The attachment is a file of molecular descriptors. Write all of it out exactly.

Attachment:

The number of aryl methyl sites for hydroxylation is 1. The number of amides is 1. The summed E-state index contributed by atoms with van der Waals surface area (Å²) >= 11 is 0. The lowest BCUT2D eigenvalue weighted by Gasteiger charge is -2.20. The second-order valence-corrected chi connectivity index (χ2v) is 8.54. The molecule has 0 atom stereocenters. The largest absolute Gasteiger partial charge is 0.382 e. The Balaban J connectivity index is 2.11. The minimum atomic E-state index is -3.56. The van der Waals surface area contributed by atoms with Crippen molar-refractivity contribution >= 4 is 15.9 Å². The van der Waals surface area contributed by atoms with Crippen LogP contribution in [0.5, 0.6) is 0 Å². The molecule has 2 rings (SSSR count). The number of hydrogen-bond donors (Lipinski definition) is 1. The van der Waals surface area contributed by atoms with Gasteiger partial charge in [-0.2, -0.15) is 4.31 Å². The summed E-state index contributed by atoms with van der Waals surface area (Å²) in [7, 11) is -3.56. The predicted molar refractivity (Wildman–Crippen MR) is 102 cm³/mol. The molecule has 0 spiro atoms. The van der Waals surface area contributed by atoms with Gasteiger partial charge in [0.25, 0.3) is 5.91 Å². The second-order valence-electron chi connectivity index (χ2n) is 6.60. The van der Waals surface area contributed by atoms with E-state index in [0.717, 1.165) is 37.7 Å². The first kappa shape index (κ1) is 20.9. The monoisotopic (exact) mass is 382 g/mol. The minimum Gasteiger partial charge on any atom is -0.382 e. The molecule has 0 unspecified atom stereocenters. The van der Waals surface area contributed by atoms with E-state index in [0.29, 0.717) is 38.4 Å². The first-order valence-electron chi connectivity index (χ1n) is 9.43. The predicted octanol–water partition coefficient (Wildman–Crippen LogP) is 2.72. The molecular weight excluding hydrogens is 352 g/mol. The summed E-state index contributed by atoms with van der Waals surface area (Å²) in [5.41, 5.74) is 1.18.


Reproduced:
The number of aryl methyl sites for hydroxylation is 1. The number of amides is 1. The summed E-state index contributed by atoms with van der Waals surface area (Å²) >= 11 is 0. The lowest BCUT2D eigenvalue weighted by Gasteiger charge is -2.20. The second-order valence-corrected chi connectivity index (χ2v) is 8.54. The molecule has 0 atom stereocenters. The largest absolute Gasteiger partial charge is 0.382 e. The Balaban J connectivity index is 2.11. The minimum atomic E-state index is -3.56. The van der Waals surface area contributed by atoms with Crippen molar-refractivity contribution >= 4 is 15.9 Å². The van der Waals surface area contributed by atoms with Crippen LogP contribution in [0.5, 0.6) is 0 Å². The molecule has 2 rings (SSSR count). The number of hydrogen-bond donors (Lipinski definition) is 1. The van der Waals surface area contributed by atoms with Gasteiger partial charge in [-0.2, -0.15) is 4.31 Å². The summed E-state index contributed by atoms with van der Waals surface area (Å²) in [7, 11) is -3.56. The predicted molar refractivity (Wildman–Crippen MR) is 102 cm³/mol. The molecule has 0 spiro atoms. The van der Waals surface area contributed by atoms with Gasteiger partial charge in [0.25, 0.3) is 5.91 Å². The second-order valence-electron chi connectivity index (χ2n) is 6.60. The van der Waals surface area contributed by atoms with E-state index in [0.717, 1.165) is 37.7 Å². The first kappa shape index (κ1) is 20.9. The monoisotopic (exact) mass is 382 g/mol. The minimum Gasteiger partial charge on any atom is -0.382 e. The molecule has 0 unspecified atom stereocenters. The van der Waals surface area contributed by atoms with E-state index in [0.29, 0.717) is 38.4 Å². The first-order valence-electron chi connectivity index (χ1n) is 9.43. The predicted octanol–water partition coefficient (Wildman–Crippen LogP) is 2.72. The molecular weight excluding hydrogens is 352 g/mol. The summed E-state index contributed by atoms with van der Waals surface area (Å²) in [5.41, 5.74) is 1.18.